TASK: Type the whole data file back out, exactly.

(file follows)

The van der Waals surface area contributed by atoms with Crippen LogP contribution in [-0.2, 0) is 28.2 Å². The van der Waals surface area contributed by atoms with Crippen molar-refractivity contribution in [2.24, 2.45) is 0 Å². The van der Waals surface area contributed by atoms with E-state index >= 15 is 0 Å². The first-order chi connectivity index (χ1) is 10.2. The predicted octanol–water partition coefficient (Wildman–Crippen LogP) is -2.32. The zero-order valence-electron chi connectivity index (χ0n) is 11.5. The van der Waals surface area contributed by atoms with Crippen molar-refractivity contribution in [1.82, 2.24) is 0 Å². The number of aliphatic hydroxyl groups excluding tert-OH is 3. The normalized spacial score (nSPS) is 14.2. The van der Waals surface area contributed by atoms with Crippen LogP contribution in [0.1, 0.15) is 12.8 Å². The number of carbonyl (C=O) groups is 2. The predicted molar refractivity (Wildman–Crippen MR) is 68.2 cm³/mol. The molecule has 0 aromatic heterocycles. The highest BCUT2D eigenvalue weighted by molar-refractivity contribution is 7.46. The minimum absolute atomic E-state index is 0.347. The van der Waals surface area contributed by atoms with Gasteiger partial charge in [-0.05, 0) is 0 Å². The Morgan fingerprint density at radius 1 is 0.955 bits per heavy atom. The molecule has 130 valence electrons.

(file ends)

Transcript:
The van der Waals surface area contributed by atoms with Crippen LogP contribution in [-0.2, 0) is 28.2 Å². The van der Waals surface area contributed by atoms with Crippen molar-refractivity contribution in [2.24, 2.45) is 0 Å². The van der Waals surface area contributed by atoms with E-state index >= 15 is 0 Å². The first-order chi connectivity index (χ1) is 10.2. The predicted octanol–water partition coefficient (Wildman–Crippen LogP) is -2.32. The zero-order valence-electron chi connectivity index (χ0n) is 11.5. The van der Waals surface area contributed by atoms with Crippen molar-refractivity contribution in [1.82, 2.24) is 0 Å². The number of aliphatic hydroxyl groups excluding tert-OH is 3. The normalized spacial score (nSPS) is 14.2. The van der Waals surface area contributed by atoms with Crippen LogP contribution in [0.1, 0.15) is 12.8 Å². The number of carbonyl (C=O) groups is 2. The predicted molar refractivity (Wildman–Crippen MR) is 68.2 cm³/mol. The molecule has 0 aromatic heterocycles. The highest BCUT2D eigenvalue weighted by molar-refractivity contribution is 7.46. The minimum absolute atomic E-state index is 0.347. The van der Waals surface area contributed by atoms with Gasteiger partial charge in [-0.05, 0) is 0 Å². The Morgan fingerprint density at radius 1 is 0.955 bits per heavy atom. The molecule has 130 valence electrons.